Doctors help war vets cope with injuries


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While Marine Corporal Jason Poole was spared some of the memories of the explosion that injured him, he was spared none of the force. He was on foot patrol near the Syrian border in Iraq when a roadside bomb blew up.

"And we got hit with a massive bomb. The two Iraqi guards and an interpreter were killed and I was in a coma for two months. Yeah, it was pretty bad," he said.

Eight surgeries later, Jason is deaf in his left ear and blind in his left eye. But on this trip to the VA Hospital in Palo Alto, it's the right eye doctors are concerned about.

Doctor Glenn Cockerham helped lead a study of bomb blast survivors like Jason. It is a group who, unlike in other wars, now helps make up the largest percentage of vision loss patients.

"You can imagine the blow that the face takes, particularly if they're facing the direction of the blast," said Dr. Cockerham. "It's just like a big train hitting them if they're that close."

But these traumatic eye injuries aren't always visible at first glance, like the more common gunshot wounds of previous wars. Doctors are now discovering detached retinas, ruptured corneas, even tears in the iris. And some damage is hidden well below the surface.

"The optic nerve can be damaged anywhere from brain to the eyeball," said Dr. Cockerham.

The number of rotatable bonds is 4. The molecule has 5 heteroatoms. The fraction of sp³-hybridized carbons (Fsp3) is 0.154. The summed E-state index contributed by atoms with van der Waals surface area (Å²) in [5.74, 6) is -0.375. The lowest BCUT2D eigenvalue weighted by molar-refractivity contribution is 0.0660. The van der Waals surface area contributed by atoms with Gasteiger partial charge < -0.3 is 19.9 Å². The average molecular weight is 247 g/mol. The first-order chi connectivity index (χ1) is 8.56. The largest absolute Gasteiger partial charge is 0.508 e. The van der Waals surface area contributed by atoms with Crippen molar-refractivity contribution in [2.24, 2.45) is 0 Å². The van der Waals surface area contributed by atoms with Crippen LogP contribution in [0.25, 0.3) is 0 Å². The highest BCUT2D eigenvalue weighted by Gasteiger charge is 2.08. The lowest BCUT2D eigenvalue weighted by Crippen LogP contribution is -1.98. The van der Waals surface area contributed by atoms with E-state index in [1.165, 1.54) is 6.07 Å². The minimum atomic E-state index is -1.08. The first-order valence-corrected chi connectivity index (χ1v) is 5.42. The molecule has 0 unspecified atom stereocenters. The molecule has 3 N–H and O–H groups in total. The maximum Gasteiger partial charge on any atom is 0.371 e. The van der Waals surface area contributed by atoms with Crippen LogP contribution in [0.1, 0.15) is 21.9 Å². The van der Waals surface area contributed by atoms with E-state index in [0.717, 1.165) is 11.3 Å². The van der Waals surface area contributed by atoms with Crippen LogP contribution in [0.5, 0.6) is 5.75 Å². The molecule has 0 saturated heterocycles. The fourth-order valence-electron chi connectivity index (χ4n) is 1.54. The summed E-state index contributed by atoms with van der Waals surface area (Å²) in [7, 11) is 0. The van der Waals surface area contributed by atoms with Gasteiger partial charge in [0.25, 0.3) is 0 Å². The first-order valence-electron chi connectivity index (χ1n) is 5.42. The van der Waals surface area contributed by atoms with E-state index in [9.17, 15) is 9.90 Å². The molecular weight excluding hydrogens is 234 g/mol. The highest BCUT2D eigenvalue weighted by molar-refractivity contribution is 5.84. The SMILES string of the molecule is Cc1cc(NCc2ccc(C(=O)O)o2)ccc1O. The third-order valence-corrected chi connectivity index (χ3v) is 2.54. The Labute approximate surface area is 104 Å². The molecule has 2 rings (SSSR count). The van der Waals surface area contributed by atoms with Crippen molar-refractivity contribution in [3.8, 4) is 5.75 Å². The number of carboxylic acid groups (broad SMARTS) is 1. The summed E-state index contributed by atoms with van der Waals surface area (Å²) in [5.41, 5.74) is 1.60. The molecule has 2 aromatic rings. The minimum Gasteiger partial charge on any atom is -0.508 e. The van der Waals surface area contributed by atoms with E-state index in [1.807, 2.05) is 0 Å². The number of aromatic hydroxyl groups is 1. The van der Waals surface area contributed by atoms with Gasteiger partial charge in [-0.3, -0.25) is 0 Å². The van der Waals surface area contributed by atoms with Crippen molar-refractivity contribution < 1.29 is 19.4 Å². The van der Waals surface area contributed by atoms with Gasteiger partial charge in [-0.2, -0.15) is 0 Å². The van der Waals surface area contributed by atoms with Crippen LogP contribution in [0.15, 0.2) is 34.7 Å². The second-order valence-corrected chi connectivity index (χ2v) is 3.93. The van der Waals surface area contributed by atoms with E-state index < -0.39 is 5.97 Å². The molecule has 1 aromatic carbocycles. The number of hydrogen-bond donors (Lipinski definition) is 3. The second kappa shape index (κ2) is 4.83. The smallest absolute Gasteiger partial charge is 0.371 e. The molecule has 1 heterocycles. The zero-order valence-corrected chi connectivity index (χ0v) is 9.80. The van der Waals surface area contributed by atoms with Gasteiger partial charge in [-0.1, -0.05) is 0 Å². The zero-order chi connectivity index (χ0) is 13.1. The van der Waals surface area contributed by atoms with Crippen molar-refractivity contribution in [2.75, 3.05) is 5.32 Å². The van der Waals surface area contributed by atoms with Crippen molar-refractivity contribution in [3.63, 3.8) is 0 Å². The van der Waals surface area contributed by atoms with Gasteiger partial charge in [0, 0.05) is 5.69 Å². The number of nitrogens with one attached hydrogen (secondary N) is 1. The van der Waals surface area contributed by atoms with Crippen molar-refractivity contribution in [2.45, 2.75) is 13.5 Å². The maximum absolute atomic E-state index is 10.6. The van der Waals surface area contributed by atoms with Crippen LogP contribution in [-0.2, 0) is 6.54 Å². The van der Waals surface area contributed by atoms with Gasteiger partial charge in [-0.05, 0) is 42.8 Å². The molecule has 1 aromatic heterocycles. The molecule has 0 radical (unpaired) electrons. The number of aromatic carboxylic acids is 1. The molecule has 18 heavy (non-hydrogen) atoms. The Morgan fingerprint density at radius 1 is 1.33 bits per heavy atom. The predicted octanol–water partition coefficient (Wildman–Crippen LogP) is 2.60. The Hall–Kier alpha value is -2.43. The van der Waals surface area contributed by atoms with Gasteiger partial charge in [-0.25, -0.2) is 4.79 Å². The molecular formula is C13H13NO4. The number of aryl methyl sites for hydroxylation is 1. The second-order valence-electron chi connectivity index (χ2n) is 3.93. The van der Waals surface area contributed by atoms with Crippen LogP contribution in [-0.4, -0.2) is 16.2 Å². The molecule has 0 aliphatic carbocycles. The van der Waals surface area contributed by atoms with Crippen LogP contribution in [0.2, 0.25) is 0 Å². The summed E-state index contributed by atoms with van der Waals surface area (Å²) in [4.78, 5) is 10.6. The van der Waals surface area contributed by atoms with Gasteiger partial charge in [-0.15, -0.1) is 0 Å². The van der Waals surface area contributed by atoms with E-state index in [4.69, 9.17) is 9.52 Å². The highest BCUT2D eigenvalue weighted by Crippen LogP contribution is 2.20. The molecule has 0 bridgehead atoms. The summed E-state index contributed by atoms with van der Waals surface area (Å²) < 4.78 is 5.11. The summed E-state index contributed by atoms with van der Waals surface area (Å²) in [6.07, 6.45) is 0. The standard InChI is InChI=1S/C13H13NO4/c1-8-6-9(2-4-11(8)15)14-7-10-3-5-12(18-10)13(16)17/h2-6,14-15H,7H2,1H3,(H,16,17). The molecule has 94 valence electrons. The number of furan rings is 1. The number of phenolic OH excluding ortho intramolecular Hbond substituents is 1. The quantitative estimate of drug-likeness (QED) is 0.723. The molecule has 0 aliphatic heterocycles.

Doctor Greg Goodrich co-authored the study, which has led to stepped up diagnostic care for the most seriously injured vets.

"There is a directive from central office, based on our research, that mandates that all of them have comprehensive eye and vision examinations," said Dr. Goodrich. "This includes ocular injury, as well as brain injury that affects the visual system."

The focus on brain injury targets cases like Jason, who says he has trouble reading and focusing since his recovery.

While nobody knows how many vets may have suffered hidden vision problems, one private estimate put the number of at-risk soldiers in the hundreds of thousands.

"We do know that in the trauma center half the patients we are seeing are due to blast events," said Dr. Goodrich.

In the meantime, Poole is undergoing regular monitoring for the damage to his right eye, and setting his sights on the future.

"Angela is my fiancée and hopefully next year we'll get married," he said.

Dr. Goodrich and Dr. Cockerham have been nominated for an Olin Teague Award for their research into eye injuries. It's given for work that most improves the lives of injured veterans.

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